|No, this is not me... (my hair isn't that gray)|
Word came down from the press that we were all going to die of the Swine Flu so we had better all line up for our free vaccination. I was away at my first year of college. I remember being the student union and seeing a long line of folks lined up for their free flu shot that would save their lives.
To this day I can still see the line. It was long, it was slow moving. It reminded me of cattle lining up for slaughter. And, as it turned out my chances of harm from Swine Flu versus the flu shot itself were far less, zero in fact, because the only person to die in 1976 of Swine Flu was 19-year-old Pvt. David Lewis of Ashley Falls, Mass.
Each year my mother calls me and worries about getting a flu shot.
"What should I do" she asks.
We always talk about it though she always makes up her own mind.
"I'm not going to get it..." she tells me. She sees the long lines, the same as I saw 35 years ago, at the local drug store or in the lobby of the building where she lives. I think it scares her.
So what's the deal with flu anyway? Like 1976, 2009 was the year that H1N1 was going to wipe humanity off the face of the earth, just like the 1918 flu pandemic.
But is it true?
The first thing I did was track down the CDC (here in the US) and try to figure out what the hell it is that they do to track flu. The best I could come up with is this website: http://www.cdc.gov/flu/weekly/. Its sort of like a death-star command bridge of CDC flu data collection.
Its very interesting. They divide the year up into 52 weeks and publish a kind of run-on chart that shows types of flues and reports about numbers of cases. The most interesting char off the top was this one:
The basic idea here is this. The top black line is the "epidemic threshold". If the red line, representing the percent of all deaths due to pneumonia and influenza, crosses over the top black line one presumes there in an epidemic. The bottom black line is the baseline of flu deaths.
So around you see a big spike around the 10th week of 2008 - presumably a big epidemic - at least according to the chart.
Hold on... 2008? I don't recall anything about that. Do you?
Sure there was SARS - a dud - and that was 2005. Then there was H1N1 - but that was late 2009 (which you can see as a bump around the end of 2009).
Some Googling yields the CDC's report on the 2007-2008 flu season through May, 2008. It can be found here.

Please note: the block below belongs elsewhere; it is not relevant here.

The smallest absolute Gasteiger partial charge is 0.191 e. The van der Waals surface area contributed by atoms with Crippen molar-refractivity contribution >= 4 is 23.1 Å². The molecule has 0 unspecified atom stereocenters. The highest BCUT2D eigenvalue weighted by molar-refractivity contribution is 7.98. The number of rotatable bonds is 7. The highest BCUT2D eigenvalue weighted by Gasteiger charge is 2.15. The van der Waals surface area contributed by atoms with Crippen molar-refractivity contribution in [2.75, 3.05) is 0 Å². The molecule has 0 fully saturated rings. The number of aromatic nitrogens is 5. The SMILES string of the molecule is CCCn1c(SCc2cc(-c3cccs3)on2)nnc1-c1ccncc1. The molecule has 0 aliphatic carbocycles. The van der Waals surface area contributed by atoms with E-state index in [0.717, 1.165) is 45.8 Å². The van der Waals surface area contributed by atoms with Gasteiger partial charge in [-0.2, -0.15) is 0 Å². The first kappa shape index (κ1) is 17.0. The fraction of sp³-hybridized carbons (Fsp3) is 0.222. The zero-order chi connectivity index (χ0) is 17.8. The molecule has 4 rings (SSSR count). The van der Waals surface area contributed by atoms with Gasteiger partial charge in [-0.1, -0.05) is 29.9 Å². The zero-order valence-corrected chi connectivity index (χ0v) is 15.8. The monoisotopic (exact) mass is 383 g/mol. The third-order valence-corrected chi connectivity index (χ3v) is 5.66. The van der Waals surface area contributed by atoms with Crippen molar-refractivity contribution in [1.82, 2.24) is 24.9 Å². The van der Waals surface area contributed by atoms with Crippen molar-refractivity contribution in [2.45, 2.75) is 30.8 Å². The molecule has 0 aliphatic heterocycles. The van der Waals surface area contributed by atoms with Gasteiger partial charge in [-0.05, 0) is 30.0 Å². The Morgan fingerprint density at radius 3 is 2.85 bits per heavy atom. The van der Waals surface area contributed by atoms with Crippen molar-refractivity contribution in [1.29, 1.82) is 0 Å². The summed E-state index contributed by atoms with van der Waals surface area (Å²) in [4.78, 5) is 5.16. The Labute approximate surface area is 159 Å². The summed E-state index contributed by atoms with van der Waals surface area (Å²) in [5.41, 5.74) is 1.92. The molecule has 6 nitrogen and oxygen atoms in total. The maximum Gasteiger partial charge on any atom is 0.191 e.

My, my. There is some interesting data here, er, well, the lack of data. No discussion of the epidemic listed on the chart. Nothing. There is some discussion on how all this flu stuff is not as exact as it might be and there is a discussion of the effectiveness of the vaccine.
Quoted from the link in part: "Interim results from a study carried out this season with the Marshfield Clinic in Wisconsin found overall vaccine effectiveness (VE) of 44% for the 2007-08 flu shot. This included VE of 58% effectiveness against the predominant influenza A (H3N2) viruses, but no effectiveness against influenza B viruses. No influenza A (H1N1) viruses were seen in the study population, so VE against these viruses could not be assessed. A higher VE against H3N2 viruses than against influenza B viruses was likely because the circulating H3N2 strains and H3N2 strain in the vaccine were closely related while the circulating B viruses were antigenically and genetically much different from the influenza B virus in the vaccine and there was little to no cross-reactivity. "
Seems like the data and charts don't match the conclusions here.
Now, I'm a reasonably smart guy. This stuff is a jumble of nonsense. None of it matches. And, of particular interest here, it seems like each year all the prior years web pages on results are replaced by the next years results, i.e., there is no year-to-year comparison of what's going on.
So an effectiveness rate of 44%, eh - whatever that means, and attempting to find this calculation on the CDC so far has left me empty handed. After some surfing I came up with this site.
This paints a somewhat (or, perhaps significantly) troubling picture of the macro case of "vaccine effectiveness". Results seem to range from cutting influenza-like symptoms 35% to a 50% reduction in all-cause mortality for the elderly to another study that "found no link between flu vaccination and a reduced risk of this illness." The author of the first study, not surprisingly, was none other than the CDC.
A bit later in this same article we learn that "Influenza only causes 5% of winter deaths at most" so a flue shot is unlikely to produce a 50% reduction in all-cause mortality. Further it claims that, for the elderly, a true epidemiological study would be unethical for various reasons (I wonder if its as unethical as sending them out to get a vaccine with, at best, a dubious benefit).
And finally, there's this comment "The seniors who are healthy and are able to go get a flu shot are less likely to get pneumonia or die. The benefits [of the influenza vaccine] are probably real but rather small..."
Seems to me that at best the effectiveness rate for this vaccine is about that of a placebo, at least for elderly patients. If you haven't heard of it the placebo effect is what happens when you give someone a pill and tell them the pill does something even though the pill is actually just a dummy. It turns out that in many cases up to about one third of the people experience the effect they were told about - even though the pill does nothing.
So effectively is the shot, at least for the elderly, just a placebo...?
(I am not so sure magical thinking, at least in the context of one's health, is not so far off the placebo effect.)
On the other hand, people experience real vaccine side effects - they are well documented. Any my mother is right to fear them.
So which is more dangerous?
A vaccine of dubious effectiveness or doing nothing at all?
Mother still apparently knows best...